a sermon for the Third Sunday of Advent on 1 Thessalonians 5:16-24
preached on December 11, 2011, at the First Presbyterian Church of Whitestone
In the wonderful list of exhortations and instructions that the apostle Paul offers to the church in Thessalonica, I think this one has to be the hardest. It’s not easy to pray without ceasing or give thanks in all circumstances, nor can we easily be open to the words of prophets, hold fast to what is good, or abstain from every form of evil. But “rejoice always”? It just seems nearly impossible.
Thankfully there has been a lot of reason for me to rejoice lately. Last weekend, I spent an afternoon with dear friends and their two sons, enjoying many laughs and lots of fun as we saw a movie and took a leisurely afternoon to wander around Brooklyn together. Then I spent last Sunday evening in one of my favorite churches in Manhattan, listening to beautiful music and timeless words of waiting and wonder amidst the quietness of the Advent season. This week has been a good one on the church front, too – first as we learned that the pending litigation against the church is finally being settled and as we took some major steps toward completing the sale of the manse, too. You’ll be hearing more about these things in the coming weeks, but I for one am quite joyful that things are finally moving along with two projects that have occupied a lot of our time and energy in recent months.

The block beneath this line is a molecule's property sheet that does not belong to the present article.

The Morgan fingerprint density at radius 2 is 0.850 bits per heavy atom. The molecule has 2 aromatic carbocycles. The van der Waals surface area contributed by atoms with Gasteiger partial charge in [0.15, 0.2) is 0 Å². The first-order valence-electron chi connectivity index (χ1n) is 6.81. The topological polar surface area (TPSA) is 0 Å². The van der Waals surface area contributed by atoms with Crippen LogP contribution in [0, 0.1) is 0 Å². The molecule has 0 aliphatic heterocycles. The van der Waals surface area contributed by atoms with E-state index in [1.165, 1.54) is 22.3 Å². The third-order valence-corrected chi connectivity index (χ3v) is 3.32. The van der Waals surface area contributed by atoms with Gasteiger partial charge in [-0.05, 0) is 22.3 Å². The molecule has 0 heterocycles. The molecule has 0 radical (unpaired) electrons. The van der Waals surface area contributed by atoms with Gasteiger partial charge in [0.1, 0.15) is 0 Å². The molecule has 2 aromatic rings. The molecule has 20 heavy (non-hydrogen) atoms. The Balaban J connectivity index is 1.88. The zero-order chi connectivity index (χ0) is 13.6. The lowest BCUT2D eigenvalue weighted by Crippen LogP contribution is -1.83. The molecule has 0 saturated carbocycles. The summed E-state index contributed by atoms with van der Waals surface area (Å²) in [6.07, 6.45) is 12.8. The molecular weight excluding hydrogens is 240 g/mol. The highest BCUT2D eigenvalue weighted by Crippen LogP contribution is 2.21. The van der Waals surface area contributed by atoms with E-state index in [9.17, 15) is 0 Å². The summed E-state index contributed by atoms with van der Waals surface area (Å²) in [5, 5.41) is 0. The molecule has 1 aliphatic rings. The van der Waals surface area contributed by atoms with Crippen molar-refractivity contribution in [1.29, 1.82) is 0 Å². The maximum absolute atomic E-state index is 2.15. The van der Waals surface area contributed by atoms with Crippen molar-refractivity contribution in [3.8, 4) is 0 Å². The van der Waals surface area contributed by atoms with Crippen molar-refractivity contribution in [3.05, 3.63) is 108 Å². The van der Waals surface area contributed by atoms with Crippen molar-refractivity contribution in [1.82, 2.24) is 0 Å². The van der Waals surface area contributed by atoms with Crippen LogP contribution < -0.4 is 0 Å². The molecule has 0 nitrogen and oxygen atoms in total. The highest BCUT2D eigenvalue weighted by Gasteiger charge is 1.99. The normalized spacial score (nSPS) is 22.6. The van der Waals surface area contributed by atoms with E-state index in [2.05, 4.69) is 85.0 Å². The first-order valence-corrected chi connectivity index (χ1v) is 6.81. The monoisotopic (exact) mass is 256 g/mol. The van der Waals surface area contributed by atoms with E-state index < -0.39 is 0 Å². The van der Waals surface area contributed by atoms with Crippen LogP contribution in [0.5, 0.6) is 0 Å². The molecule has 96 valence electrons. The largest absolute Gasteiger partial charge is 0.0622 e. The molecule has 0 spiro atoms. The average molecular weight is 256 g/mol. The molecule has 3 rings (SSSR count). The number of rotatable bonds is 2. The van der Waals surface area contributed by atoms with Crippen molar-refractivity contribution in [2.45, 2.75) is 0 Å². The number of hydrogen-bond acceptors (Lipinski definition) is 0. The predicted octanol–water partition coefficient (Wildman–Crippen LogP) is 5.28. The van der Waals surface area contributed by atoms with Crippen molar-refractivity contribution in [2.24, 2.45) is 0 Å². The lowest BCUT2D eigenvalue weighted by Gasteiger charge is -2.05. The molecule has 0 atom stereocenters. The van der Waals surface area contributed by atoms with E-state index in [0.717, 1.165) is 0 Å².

But even amidst all this, everything hasn’t been joyful this week. Even all this joy has been tinged with something else – there’s always been something just under the surface nagging me and suppressing my joy. There were little things that went wrong – a broken paper shredder in the midst of a major cleaning project at the manse that led to an unexpected, unbudgeted expense for me – but also bigger things like changing plans that took away from hoped-for time with friends and another friend who lost his job this week and just doesn’t have a clear picture of what is ahead.
But all the little things that suppress joy in my own life seem so small amidst all the pain and struggle around us in our world – the uncertainty around elections in Russia and the Congo, the continued frustrations of economic and political life in our own nation, state, and city, and the heart-wrenching news of another shooting at Virginia Tech University on Thursday just as they finally were beginning to recover from the last tragedy there several years ago.
So in the midst of all the struggles of our lives, it’s not so easy to “rejoice always” – unless you count schadenfreude, that German concept of taking pleasure in the pain of others, as rejoicing! But yet Paul’s exhortation is still before us: “Rejoice always.”
It was surely just as difficult for his first hearers to take this seriously. They were some of the earliest converts to this new religious practice, and they didn’t have a clear path for how to behave or what to do. They were a tiny minority group in a city and nation where even perceived disloyalty to the practices of the empire meant troubles of all sorts. And people around them just didn’t understand why they would embrace this new religious faith and practice that seemed to bring nothing more than difficulty and struggle. And yet Paul instructed them to rejoice always.